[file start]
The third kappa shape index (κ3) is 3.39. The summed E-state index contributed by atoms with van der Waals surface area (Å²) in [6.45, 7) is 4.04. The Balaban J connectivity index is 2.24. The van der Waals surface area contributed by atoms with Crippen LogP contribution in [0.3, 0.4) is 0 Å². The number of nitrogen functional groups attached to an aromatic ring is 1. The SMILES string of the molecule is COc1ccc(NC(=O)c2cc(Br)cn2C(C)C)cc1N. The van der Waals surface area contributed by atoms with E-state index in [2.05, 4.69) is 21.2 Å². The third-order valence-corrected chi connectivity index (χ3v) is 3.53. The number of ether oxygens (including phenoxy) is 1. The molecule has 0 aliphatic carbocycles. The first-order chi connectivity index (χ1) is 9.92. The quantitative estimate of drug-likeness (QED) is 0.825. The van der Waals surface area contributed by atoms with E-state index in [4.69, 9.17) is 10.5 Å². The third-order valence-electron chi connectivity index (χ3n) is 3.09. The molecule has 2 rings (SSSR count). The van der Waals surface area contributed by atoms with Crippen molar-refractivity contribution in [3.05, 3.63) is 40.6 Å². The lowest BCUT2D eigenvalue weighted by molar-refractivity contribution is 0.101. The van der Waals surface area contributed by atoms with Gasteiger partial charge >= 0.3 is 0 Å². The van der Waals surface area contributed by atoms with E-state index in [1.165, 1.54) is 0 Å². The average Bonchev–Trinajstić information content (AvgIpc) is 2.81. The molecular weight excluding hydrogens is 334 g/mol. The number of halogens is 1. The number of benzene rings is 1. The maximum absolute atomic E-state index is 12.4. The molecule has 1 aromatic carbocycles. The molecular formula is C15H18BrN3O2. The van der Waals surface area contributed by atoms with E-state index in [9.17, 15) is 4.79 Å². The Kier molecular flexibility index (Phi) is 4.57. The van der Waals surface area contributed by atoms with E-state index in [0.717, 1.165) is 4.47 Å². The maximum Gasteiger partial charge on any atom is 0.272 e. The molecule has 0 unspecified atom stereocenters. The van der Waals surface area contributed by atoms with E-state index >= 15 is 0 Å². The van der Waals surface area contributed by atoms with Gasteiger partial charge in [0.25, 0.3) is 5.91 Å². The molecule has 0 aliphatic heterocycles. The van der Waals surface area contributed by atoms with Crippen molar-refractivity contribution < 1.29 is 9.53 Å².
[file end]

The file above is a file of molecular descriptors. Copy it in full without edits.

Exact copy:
The third kappa shape index (κ3) is 3.39. The summed E-state index contributed by atoms with van der Waals surface area (Å²) in [6.45, 7) is 4.04. The Balaban J connectivity index is 2.24. The van der Waals surface area contributed by atoms with Crippen LogP contribution in [0.3, 0.4) is 0 Å². The number of nitrogen functional groups attached to an aromatic ring is 1. The SMILES string of the molecule is COc1ccc(NC(=O)c2cc(Br)cn2C(C)C)cc1N. The van der Waals surface area contributed by atoms with E-state index in [2.05, 4.69) is 21.2 Å². The third-order valence-corrected chi connectivity index (χ3v) is 3.53. The number of ether oxygens (including phenoxy) is 1. The molecule has 0 aliphatic carbocycles. The first-order chi connectivity index (χ1) is 9.92. The quantitative estimate of drug-likeness (QED) is 0.825. The van der Waals surface area contributed by atoms with E-state index in [4.69, 9.17) is 10.5 Å². The third-order valence-electron chi connectivity index (χ3n) is 3.09. The molecule has 2 rings (SSSR count). The van der Waals surface area contributed by atoms with Crippen molar-refractivity contribution in [3.05, 3.63) is 40.6 Å². The lowest BCUT2D eigenvalue weighted by molar-refractivity contribution is 0.101. The van der Waals surface area contributed by atoms with Gasteiger partial charge >= 0.3 is 0 Å². The van der Waals surface area contributed by atoms with E-state index in [1.165, 1.54) is 0 Å². The average Bonchev–Trinajstić information content (AvgIpc) is 2.81. The molecular weight excluding hydrogens is 334 g/mol. The number of halogens is 1. The number of benzene rings is 1. The maximum absolute atomic E-state index is 12.4. The molecule has 1 aromatic carbocycles. The molecular formula is C15H18BrN3O2. The van der Waals surface area contributed by atoms with E-state index in [9.17, 15) is 4.79 Å². The Kier molecular flexibility index (Phi) is 4.57. The van der Waals surface area contributed by atoms with E-state index in [0.717, 1.165) is 4.47 Å². The maximum Gasteiger partial charge on any atom is 0.272 e. The molecule has 0 unspecified atom stereocenters. The van der Waals surface area contributed by atoms with E-state index >= 15 is 0 Å². The van der Waals surface area contributed by atoms with Gasteiger partial charge in [0.25, 0.3) is 5.91 Å². The molecule has 0 aliphatic heterocycles. The van der Waals surface area contributed by atoms with Crippen molar-refractivity contribution < 1.29 is 9.53 Å².